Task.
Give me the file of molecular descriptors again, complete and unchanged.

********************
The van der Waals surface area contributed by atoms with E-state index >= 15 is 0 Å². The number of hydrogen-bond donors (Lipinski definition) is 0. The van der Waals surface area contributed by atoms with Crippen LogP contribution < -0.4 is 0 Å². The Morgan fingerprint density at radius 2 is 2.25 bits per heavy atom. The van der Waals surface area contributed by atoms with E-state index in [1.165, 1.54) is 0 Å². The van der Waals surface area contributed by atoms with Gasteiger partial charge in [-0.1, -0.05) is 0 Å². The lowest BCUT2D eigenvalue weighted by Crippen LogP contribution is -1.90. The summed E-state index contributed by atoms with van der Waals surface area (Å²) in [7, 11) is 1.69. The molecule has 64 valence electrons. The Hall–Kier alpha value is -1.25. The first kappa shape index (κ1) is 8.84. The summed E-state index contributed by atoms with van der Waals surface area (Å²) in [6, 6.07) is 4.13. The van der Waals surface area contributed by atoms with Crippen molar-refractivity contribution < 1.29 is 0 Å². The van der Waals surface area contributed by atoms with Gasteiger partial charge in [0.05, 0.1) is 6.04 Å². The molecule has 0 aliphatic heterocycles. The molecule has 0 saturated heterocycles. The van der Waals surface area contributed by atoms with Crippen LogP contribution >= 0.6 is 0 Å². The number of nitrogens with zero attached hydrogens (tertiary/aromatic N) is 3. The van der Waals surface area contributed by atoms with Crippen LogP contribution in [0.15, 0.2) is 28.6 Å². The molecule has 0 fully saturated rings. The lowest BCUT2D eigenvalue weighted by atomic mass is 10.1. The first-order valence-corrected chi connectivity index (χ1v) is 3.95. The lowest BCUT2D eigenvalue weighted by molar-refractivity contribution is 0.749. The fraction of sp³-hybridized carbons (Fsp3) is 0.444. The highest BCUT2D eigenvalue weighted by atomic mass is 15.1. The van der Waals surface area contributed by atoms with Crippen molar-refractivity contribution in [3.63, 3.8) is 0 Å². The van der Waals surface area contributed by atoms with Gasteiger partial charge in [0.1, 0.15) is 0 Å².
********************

The van der Waals surface area contributed by atoms with E-state index >= 15 is 0 Å². The number of hydrogen-bond donors (Lipinski definition) is 0. The van der Waals surface area contributed by atoms with Crippen LogP contribution < -0.4 is 0 Å². The Morgan fingerprint density at radius 2 is 2.25 bits per heavy atom. The van der Waals surface area contributed by atoms with E-state index in [1.165, 1.54) is 0 Å². The van der Waals surface area contributed by atoms with Gasteiger partial charge in [-0.1, -0.05) is 0 Å². The lowest BCUT2D eigenvalue weighted by Crippen LogP contribution is -1.90. The summed E-state index contributed by atoms with van der Waals surface area (Å²) in [7, 11) is 1.69. The molecule has 64 valence electrons. The Hall–Kier alpha value is -1.25. The first kappa shape index (κ1) is 8.84. The summed E-state index contributed by atoms with van der Waals surface area (Å²) in [6, 6.07) is 4.13. The van der Waals surface area contributed by atoms with Crippen molar-refractivity contribution < 1.29 is 0 Å². The van der Waals surface area contributed by atoms with Gasteiger partial charge in [0.05, 0.1) is 6.04 Å². The molecule has 0 aliphatic heterocycles. The molecule has 0 saturated heterocycles. The van der Waals surface area contributed by atoms with Crippen LogP contribution >= 0.6 is 0 Å². The number of nitrogens with zero attached hydrogens (tertiary/aromatic N) is 3. The van der Waals surface area contributed by atoms with Crippen LogP contribution in [0.15, 0.2) is 28.6 Å². The molecule has 0 fully saturated rings. The lowest BCUT2D eigenvalue weighted by atomic mass is 10.1. The first-order valence-corrected chi connectivity index (χ1v) is 3.95. The lowest BCUT2D eigenvalue weighted by molar-refractivity contribution is 0.749. The fraction of sp³-hybridized carbons (Fsp3) is 0.444. The highest BCUT2D eigenvalue weighted by atomic mass is 15.1. The van der Waals surface area contributed by atoms with Crippen molar-refractivity contribution in [3.63, 3.8) is 0 Å². The van der Waals surface area contributed by atoms with Gasteiger partial charge in [0.1, 0.15) is 0 Å².